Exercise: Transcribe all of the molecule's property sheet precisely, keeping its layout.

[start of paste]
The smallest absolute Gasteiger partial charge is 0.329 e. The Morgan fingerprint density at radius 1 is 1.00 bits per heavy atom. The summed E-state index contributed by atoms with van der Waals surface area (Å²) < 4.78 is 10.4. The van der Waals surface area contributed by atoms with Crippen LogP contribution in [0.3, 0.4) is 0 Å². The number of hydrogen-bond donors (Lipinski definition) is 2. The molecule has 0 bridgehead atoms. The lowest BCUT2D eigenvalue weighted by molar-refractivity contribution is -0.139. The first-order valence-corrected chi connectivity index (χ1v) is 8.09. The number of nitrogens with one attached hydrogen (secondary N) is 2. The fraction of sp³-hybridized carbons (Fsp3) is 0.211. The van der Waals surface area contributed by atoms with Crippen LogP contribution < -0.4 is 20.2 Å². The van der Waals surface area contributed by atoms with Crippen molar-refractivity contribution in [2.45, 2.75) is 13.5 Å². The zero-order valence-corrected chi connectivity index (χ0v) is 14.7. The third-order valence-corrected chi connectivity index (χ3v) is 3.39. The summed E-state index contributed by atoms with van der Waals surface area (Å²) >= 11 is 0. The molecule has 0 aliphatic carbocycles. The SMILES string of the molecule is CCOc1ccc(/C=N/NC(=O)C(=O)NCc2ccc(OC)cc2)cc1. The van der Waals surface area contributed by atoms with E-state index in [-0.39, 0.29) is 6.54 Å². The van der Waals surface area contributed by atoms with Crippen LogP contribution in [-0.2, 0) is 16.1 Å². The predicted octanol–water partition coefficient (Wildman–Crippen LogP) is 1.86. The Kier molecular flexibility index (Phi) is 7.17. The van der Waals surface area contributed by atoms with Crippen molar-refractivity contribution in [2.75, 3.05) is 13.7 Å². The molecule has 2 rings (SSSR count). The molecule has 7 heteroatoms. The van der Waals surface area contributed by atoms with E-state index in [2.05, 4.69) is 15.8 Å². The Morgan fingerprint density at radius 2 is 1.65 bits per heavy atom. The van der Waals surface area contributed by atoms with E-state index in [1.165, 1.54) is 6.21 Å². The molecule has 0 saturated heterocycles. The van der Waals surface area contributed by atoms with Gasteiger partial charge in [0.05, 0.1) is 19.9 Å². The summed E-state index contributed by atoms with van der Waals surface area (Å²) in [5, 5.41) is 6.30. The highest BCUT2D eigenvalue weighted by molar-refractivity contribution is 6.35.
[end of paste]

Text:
The smallest absolute Gasteiger partial charge is 0.329 e. The Morgan fingerprint density at radius 1 is 1.00 bits per heavy atom. The summed E-state index contributed by atoms with van der Waals surface area (Å²) < 4.78 is 10.4. The van der Waals surface area contributed by atoms with Crippen LogP contribution in [0.3, 0.4) is 0 Å². The number of hydrogen-bond donors (Lipinski definition) is 2. The molecule has 0 bridgehead atoms. The lowest BCUT2D eigenvalue weighted by molar-refractivity contribution is -0.139. The first-order valence-corrected chi connectivity index (χ1v) is 8.09. The number of nitrogens with one attached hydrogen (secondary N) is 2. The fraction of sp³-hybridized carbons (Fsp3) is 0.211. The van der Waals surface area contributed by atoms with Crippen LogP contribution < -0.4 is 20.2 Å². The van der Waals surface area contributed by atoms with Crippen molar-refractivity contribution in [2.45, 2.75) is 13.5 Å². The zero-order valence-corrected chi connectivity index (χ0v) is 14.7. The third-order valence-corrected chi connectivity index (χ3v) is 3.39. The summed E-state index contributed by atoms with van der Waals surface area (Å²) >= 11 is 0. The molecule has 0 aliphatic carbocycles. The SMILES string of the molecule is CCOc1ccc(/C=N/NC(=O)C(=O)NCc2ccc(OC)cc2)cc1. The van der Waals surface area contributed by atoms with E-state index in [-0.39, 0.29) is 6.54 Å². The van der Waals surface area contributed by atoms with Crippen LogP contribution in [-0.2, 0) is 16.1 Å². The predicted octanol–water partition coefficient (Wildman–Crippen LogP) is 1.86. The Kier molecular flexibility index (Phi) is 7.17. The van der Waals surface area contributed by atoms with Crippen molar-refractivity contribution in [2.75, 3.05) is 13.7 Å². The molecule has 2 rings (SSSR count). The molecule has 7 heteroatoms. The van der Waals surface area contributed by atoms with E-state index in [2.05, 4.69) is 15.8 Å². The Morgan fingerprint density at radius 2 is 1.65 bits per heavy atom. The van der Waals surface area contributed by atoms with E-state index in [1.165, 1.54) is 6.21 Å². The molecule has 0 saturated heterocycles. The van der Waals surface area contributed by atoms with Gasteiger partial charge in [0.05, 0.1) is 19.9 Å². The summed E-state index contributed by atoms with van der Waals surface area (Å²) in [5, 5.41) is 6.30. The highest BCUT2D eigenvalue weighted by molar-refractivity contribution is 6.35.